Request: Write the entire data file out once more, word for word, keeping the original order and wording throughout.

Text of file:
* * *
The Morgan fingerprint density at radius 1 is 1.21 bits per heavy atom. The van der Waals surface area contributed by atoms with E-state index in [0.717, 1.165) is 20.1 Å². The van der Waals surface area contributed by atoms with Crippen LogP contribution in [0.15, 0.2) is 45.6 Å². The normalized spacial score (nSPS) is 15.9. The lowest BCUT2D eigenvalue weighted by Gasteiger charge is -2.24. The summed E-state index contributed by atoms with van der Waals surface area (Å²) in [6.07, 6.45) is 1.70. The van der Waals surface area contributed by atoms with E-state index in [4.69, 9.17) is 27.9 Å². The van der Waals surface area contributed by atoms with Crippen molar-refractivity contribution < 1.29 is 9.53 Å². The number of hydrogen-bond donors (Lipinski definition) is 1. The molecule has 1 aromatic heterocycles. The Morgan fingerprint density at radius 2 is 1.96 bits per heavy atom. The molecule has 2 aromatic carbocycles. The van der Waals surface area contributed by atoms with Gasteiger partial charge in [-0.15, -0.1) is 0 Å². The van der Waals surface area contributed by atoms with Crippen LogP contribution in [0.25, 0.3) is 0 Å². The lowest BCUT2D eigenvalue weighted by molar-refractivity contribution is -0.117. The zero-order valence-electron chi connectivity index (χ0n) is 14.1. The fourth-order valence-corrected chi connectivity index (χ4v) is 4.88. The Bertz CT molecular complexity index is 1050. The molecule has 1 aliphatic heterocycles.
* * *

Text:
The Morgan fingerprint density at radius 1 is 1.21 bits per heavy atom. The van der Waals surface area contributed by atoms with E-state index in [0.717, 1.165) is 20.1 Å². The van der Waals surface area contributed by atoms with Crippen LogP contribution in [0.15, 0.2) is 45.6 Å². The normalized spacial score (nSPS) is 15.9. The lowest BCUT2D eigenvalue weighted by Gasteiger charge is -2.24. The summed E-state index contributed by atoms with van der Waals surface area (Å²) in [6.07, 6.45) is 1.70. The van der Waals surface area contributed by atoms with E-state index in [4.69, 9.17) is 27.9 Å². The van der Waals surface area contributed by atoms with Crippen molar-refractivity contribution < 1.29 is 9.53 Å². The number of hydrogen-bond donors (Lipinski definition) is 1. The molecule has 1 aromatic heterocycles. The Morgan fingerprint density at radius 2 is 1.96 bits per heavy atom. The molecule has 2 aromatic carbocycles. The van der Waals surface area contributed by atoms with Gasteiger partial charge in [-0.15, -0.1) is 0 Å². The van der Waals surface area contributed by atoms with Crippen LogP contribution in [0.25, 0.3) is 0 Å². The lowest BCUT2D eigenvalue weighted by molar-refractivity contribution is -0.117. The zero-order valence-electron chi connectivity index (χ0n) is 14.1. The fourth-order valence-corrected chi connectivity index (χ4v) is 4.88. The Bertz CT molecular complexity index is 1050. The molecule has 1 aliphatic heterocycles.